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Special Election Tuesday for Grimm’s Old Seat

     BROOKLYN (CN) – Voters in Staten Island and the southern end of Brooklyn will pick a new U.S. congressman on Tuesday to replace Michael Grimm, a Republican who resigned in January after copping guilty to a federal tax-evasion charge.
     Richmond County District Attorney Dan Donovan, a Republican, is expected to defeat the Democratic challenger, New York City Councilman Vincent Gentile, in Tuesday’s special election.
     The election comes after U.S. District Judge Jack Weinstein warned New York Gov. Andrew Cuomo about his delay in announcing a special election to fill the seat.
     Voters had brought Cuomo to court with claims that Grimm’s resignation disenfranchised the 750,000 New Yorkers in his former district.
     Grimm, 44, resigned in early January after copping to a federal tax-evasion charge for underreporting earnings at his Manhattan health-food restaurant. The former FBI agent and Marine at first denied all charges, then reversed course, pleaded guilty and quit.
     With Donovan prosecuting the charges against him, Grimm claimed that the case was a politically motivated attempt to steal his seat.
     Donovan also headed the grand-jury investigation into police officer Daniel Pantaleo who killed an unarmed black man, Eric Garner, with a fatal chokehold.
     A medical examiner ruled Garner’s death a homicide, and footage of the killing went viral, inspiring protests linked to similar events in Ferguson, Mo., and other parts of the country.
     As in Ferguson, the Staten Island grand jury voted not to indict Pantaleo.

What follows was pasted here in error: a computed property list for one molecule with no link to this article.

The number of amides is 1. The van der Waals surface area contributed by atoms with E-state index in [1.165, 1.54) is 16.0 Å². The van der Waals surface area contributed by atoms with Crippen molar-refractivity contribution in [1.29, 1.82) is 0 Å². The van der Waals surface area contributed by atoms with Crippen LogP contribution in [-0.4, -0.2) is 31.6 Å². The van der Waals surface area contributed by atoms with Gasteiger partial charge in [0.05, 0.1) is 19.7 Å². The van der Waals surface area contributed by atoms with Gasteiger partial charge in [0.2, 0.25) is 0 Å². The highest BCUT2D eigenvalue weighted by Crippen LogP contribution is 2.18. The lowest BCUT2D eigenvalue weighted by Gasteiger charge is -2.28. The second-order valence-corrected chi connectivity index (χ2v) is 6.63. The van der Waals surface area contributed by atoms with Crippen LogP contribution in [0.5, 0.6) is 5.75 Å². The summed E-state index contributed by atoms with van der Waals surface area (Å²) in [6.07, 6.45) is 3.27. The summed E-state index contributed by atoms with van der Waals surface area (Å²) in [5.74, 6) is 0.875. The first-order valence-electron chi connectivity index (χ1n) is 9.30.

In what many called a political move, Donovan did not represent his own office during deliberations to unseal the grand jury’s transcripts during a hearing on Staten Island in March.
     Richmond County Supreme County Supreme Court Justice Stephen Rooney ordered the grand jury’s proceedings be kept private last December, and that decision was upheld on appeal.
     The Legal Aid Society, National Association of Colored People and New York Post were among those fighting to unseal the grand jury’s transcripts.
     Garner, 43, was selling “loosies,” or loose cigarettes, near the Staten Island Ferry when Pantaleo and other officers swarmed him.
     His dying words, “I can’t breath,” a refrain he gasped out at least 11 times, became a rallying cry for protesters across the country.
     When Donovan and Gentile squared off at the end of April in a televised debate, many were askance that Donovan couldn’t answer what the minimum wage was — $7.25. Donovan has since been a no-show for at least two scheduled debates.
     Gentile takes aim at the gaffe on his website, where he also vows to “push back” against “red tape” for Hurricane Sandy relief victims, to fight for higher minimum wages, to close loopholes on companies that send jobs overseas, and to fight terrorists.
     Donovan calls for the same, and seeks a freeze on proposed toll hikes to get in and out of Staten Island, and for an end to what he sees as “out-of-control spending” in Washington that has driven up taxes.
     Cuomo endorsed Gentile last week.
     “I endorse Vinnie for Congress because the people of the 11th District deserve a fighter who will always put people first,” the governor said.
     One Donovan ad campaign highlighted how he was raised by an alcoholic father in a middle-class household, sleeping on his living room couch, and put himself through college.
     “Your family has always been our first priority,” the ad says.
     Gentile, meanwhile, has been seen stumping morning commuters at subway stations in Southern Brooklyn in the run-up to tomorrow’s election.

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